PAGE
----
CSIRO research on Canola Varieties in the High Rainfall Zone

Kojonup’s Spring Field Day NVT tour looked at Southern Dirts Canola Trails and Dr Heping’s main take-home messages from the CSIRO research and his presentation on the day were:

  1. The CSIRO trials at Kojonup over the last five years showed that hybrid canola outyielded open-pollinated canola by 15-24% on average. Our economic analysis also showed that growing hybrid canola is more profitable than open-pollinated canola after considering the cost of hybrid seeds. Therefore, growers in the high rainfall (annual rainfall > 450mm)  zone of Western Australia can take advantage of hybrid canola. We recommend that growers gradually switch from open-pollinated canola to hybrids as growers increases their confidence in hybrids.
  2. The CSIRO trials at Kojonup showed that late flowering spring canola allows the crop to accumulate more biomass, set up high yield potential and produce a 5-13% higher yield than early flowering canola. If the early sowing opportunities present, growing late-flowering spring canola can also reduce the risk of frost.

GRDC funding for local farm trials

Southern Dirt have been awarded GRDC funding for several local projects of importance to our farmers. Through an extensive consultation with farmers we developed a priority list for funding and were successful in obtaining a number of grants.

The 4 trials we are implementing currently include:

Summer Cropping Demonstrations  – This project will be a demonstration of summer cropping and will evaluate the resultant impact on crop growth and yield on winter waterlogged soils in the Albany port zone.

Optimising Timing of Nitrogen – To enable growers to make timely and efficient nitrogen decisions by having a rule of thumb around the cost/benefit of feeding N to crops on waterlogged soils.

Ripper Gauge Trials – Growers will use the demonstration sites to increase knowledge and adoption of deep ripping and controlled traffic farming used for alleviating non-wetting soils, compaction and waterlogging on their particular soil types and farming systems.

Demonstrations of Legume Crops for Reliable Profitability –  The majority of growers in the port zones will have access to agronomy packages for pulses/legumes and to whole farm modelling tools for their own farms to determine if particular legumes are profitable in their system. 20% of growers will be actively using these tools to assess the risks and rewards in growing a legume for a break crop on their property by 2021.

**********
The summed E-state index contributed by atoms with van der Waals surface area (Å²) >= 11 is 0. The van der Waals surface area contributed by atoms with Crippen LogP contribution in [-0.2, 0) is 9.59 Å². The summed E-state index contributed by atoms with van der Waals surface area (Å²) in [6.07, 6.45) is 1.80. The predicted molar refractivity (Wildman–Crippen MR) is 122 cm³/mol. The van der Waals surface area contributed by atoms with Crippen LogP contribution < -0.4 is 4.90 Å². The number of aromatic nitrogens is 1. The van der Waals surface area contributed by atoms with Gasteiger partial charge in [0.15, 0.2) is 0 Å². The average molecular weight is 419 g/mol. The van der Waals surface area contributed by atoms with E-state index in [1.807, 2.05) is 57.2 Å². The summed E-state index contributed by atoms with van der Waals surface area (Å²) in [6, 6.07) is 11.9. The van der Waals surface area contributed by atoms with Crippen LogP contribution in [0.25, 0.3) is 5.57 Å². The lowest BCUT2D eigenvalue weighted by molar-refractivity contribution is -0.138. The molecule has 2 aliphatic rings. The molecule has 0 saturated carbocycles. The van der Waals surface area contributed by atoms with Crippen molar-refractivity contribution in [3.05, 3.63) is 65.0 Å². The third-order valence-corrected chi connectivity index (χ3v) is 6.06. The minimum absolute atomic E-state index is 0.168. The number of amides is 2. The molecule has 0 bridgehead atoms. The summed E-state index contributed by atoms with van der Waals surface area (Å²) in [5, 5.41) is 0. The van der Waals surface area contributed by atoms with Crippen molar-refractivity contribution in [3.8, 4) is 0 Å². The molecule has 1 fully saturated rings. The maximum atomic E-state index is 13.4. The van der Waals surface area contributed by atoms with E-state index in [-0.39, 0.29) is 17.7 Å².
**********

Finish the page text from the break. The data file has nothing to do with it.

DELIVERING ENHANCED AGRONOMIC STRATEGIES FOR IMPROVED CROP PERFORMANCE ON WATER REPELLENT SOILS IN WESTERN AUSTRALIA

Funded by:                                           GRDC

Participating groups:                          SEPWA, Southern DIRT, West Midlands and Mingenew-Irwin

Project duration:                                  5 years (2014 – 2018)

Research advisor:                               Stephen Davies, DAFWA

Summary

Soil water repellence results in poor and variable water infiltration, incomplete wetting of soils and patchy and delayed crop, pasture and weed emergence. Soil water repellence significantly reduces crop and pasture productivity and typically results in (1) very inefficient use of soil water and nutrients, (2) poor weed control and (3) increased wind erosion risk. Nearly 3.3M hectares of Western Australia’s agricultural soils are at either affected by or at high risk of soil water repellence with a further 6.9M hectares at moderate risk. Estimates by the WA Department of Agriculture and Food suggest the opportunity cost from lost production due to water repellence is of the order of $250-330M per annum.

This project will provide opportunities to further enhance and refine management options for non-wetting soils; a particular benefit for Southern DIRT is that it will also provide a greater focus on water repellence on forest gravels in high rainfall south-west agricultural region. Understanding soil water repellence across a range of affected WA soil types and developing management options best suited to these soil types is a key aim of this project.

Together with other key grower groups including South East Premium Wheat Association (SEPWA), Mingenew-Irwin Group (MIG) and West Midlands Group (WMG), Southern DIRT will be supporting the field research, delivery and extension of project activities and will be providing important monitoring and evaluation feedback. Southern DIRT members will also be hosts to a number of demonstration sites which have been implemented this season, which will further address the need to be developing management options which are locally relevant.